Trusts and Wills

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mustgofaster
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94156
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Trusts and Wills
Updated:
2011-07-15 22:25:17
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Washington Bar Exam Trusts Wills
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Trusts and Wills
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  1. Trust Creation
    Trust is an arrangement for management of property, where property is held by trustee for benefit of beneficiary. To have a valid trust, settlor must deliver res to trustee for benefit of beneficiaries with intent to create a trust. Trust must be for lawful purpose
  2. Settlor
    transfers property and forms agreement to create trust
  3. Trustee
    holds legal title to property and owes fiduciary duty to carry out instructions of trustor.

    can be multiple trustees
  4. Beneficiary
    May be 1 or more (required if S is B). Must be ascertainable, or trust must have charitable purpose.
  5. Intent to create trust
    precatory language not enforceable.
  6. Trust property
    must exist at time trust established, and must be delivered to T.
  7. Documentation of Trust
    May be oral, unless incorporated in will or involves real estate.
  8. Express trust
    • inter vivos: set up during S's life
    • testamentary: created in will
  9. Constructive trust
    equitable remedy imposed when 1 holds property that would be unconscionable to retain. Proven with wrongful conduct and unjust enrichment.
  10. Spendthrift Trust
    Cannot be reached by creditors of B. Protection exists only for so long as assets in trust. Once paid, creditors may reach. Creditor cannot force T to exercise discretion.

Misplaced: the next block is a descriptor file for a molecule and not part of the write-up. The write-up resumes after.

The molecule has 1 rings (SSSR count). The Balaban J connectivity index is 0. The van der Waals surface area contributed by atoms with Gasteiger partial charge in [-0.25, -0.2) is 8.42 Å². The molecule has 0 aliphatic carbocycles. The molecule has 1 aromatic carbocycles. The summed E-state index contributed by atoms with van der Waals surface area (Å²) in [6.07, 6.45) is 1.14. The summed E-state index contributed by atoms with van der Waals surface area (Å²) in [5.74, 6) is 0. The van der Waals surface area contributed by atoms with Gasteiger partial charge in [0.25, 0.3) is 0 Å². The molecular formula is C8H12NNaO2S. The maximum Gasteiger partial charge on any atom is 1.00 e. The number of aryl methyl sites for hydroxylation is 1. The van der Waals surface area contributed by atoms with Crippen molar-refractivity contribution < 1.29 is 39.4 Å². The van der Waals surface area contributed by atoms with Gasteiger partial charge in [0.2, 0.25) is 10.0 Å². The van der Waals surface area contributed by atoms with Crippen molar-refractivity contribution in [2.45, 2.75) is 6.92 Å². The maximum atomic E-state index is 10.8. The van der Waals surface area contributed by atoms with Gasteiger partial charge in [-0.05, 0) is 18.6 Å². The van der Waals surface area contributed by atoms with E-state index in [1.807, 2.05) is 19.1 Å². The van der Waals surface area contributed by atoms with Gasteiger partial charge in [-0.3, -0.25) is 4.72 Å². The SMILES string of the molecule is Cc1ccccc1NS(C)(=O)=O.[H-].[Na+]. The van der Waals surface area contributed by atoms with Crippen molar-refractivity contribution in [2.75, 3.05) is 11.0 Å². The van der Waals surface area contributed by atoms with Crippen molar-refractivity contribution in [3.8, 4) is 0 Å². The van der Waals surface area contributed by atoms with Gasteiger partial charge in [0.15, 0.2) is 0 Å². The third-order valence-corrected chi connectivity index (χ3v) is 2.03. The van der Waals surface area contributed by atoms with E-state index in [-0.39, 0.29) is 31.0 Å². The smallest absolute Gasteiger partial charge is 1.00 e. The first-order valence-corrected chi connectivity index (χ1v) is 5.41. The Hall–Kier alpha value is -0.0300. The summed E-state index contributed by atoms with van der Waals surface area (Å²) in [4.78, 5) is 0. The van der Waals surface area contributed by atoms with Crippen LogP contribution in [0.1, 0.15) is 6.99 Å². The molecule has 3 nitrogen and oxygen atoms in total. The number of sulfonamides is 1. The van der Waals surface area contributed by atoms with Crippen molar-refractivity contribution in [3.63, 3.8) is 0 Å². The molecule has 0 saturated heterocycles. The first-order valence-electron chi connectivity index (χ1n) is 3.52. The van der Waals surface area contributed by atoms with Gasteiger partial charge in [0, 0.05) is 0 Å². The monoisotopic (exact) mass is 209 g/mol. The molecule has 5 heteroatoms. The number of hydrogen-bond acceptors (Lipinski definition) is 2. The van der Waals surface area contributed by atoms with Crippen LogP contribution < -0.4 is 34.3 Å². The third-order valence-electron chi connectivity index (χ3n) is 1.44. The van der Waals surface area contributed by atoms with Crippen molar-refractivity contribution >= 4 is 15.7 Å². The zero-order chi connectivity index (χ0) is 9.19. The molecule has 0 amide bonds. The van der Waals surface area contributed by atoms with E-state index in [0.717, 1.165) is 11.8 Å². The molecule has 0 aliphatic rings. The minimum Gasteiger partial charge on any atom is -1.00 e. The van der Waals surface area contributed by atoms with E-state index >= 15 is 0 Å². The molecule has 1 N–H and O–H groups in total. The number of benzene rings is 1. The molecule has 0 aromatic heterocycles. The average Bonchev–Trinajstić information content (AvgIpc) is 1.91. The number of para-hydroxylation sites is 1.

• In WA, all trusts are spendthrift unless self-settled.
    • Express: usually protects from voluntary and involuntary alienation.
    • Exceptions: may be reached by claims of child support/ pay necessities
  11. Modification if Settlor Available
    Freely modifiable if S and Bs agree.
  12. Administrative deviation
    If S unavailable, allowed.
  13. Distributive deviation
    If S unavailable, allowed only if consent of all Bs and necessary for trust purpose or pursuant to non-judicial agreement.
  14. Trust Termination
    Only if B all consent, court can order termination only if it would not be contrary to material purpose of S.
  15. TEDRA
    if all parties agree, can enter judgment to modify/terminate, and upon filing agreement with court, agreement takes force of court order.
  16. Removal of Trustee
    Only for cause: serious breach of trust, dishonesty, lack of capacity.
  17. Charitable Trust
    Must have charitable purpose to confer substantial amount of social benefit. Benevolent purpose not enough.

    Can last permanently, enforced by state AG
  18. Cy Pres